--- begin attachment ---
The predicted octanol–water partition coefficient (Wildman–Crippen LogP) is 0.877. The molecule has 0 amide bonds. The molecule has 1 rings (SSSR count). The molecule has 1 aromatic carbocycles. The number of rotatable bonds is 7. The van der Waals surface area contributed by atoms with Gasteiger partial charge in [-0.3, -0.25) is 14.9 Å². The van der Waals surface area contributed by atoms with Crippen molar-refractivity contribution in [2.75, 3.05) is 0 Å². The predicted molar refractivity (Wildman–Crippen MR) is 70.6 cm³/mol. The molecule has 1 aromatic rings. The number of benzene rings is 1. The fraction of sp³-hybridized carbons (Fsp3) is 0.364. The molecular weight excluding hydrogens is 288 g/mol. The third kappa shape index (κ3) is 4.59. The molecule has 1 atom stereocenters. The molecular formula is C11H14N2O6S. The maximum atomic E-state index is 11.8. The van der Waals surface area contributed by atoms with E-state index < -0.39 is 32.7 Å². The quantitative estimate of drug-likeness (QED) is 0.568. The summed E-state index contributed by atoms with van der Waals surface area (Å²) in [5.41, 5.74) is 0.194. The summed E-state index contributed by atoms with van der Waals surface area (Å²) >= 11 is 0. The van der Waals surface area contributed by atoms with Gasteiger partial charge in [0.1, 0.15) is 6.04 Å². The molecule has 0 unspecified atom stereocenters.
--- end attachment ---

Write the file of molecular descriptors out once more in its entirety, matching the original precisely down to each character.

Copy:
The predicted octanol–water partition coefficient (Wildman–Crippen LogP) is 0.877. The molecule has 0 amide bonds. The molecule has 1 rings (SSSR count). The molecule has 1 aromatic carbocycles. The number of rotatable bonds is 7. The van der Waals surface area contributed by atoms with Gasteiger partial charge in [-0.3, -0.25) is 14.9 Å². The van der Waals surface area contributed by atoms with Crippen molar-refractivity contribution in [2.75, 3.05) is 0 Å². The predicted molar refractivity (Wildman–Crippen MR) is 70.6 cm³/mol. The molecule has 1 aromatic rings. The number of benzene rings is 1. The fraction of sp³-hybridized carbons (Fsp3) is 0.364. The molecular weight excluding hydrogens is 288 g/mol. The third kappa shape index (κ3) is 4.59. The molecule has 1 atom stereocenters. The molecular formula is C11H14N2O6S. The maximum atomic E-state index is 11.8. The van der Waals surface area contributed by atoms with E-state index < -0.39 is 32.7 Å². The quantitative estimate of drug-likeness (QED) is 0.568. The summed E-state index contributed by atoms with van der Waals surface area (Å²) in [5.41, 5.74) is 0.194. The summed E-state index contributed by atoms with van der Waals surface area (Å²) >= 11 is 0. The van der Waals surface area contributed by atoms with Gasteiger partial charge in [0.1, 0.15) is 6.04 Å². The molecule has 0 unspecified atom stereocenters.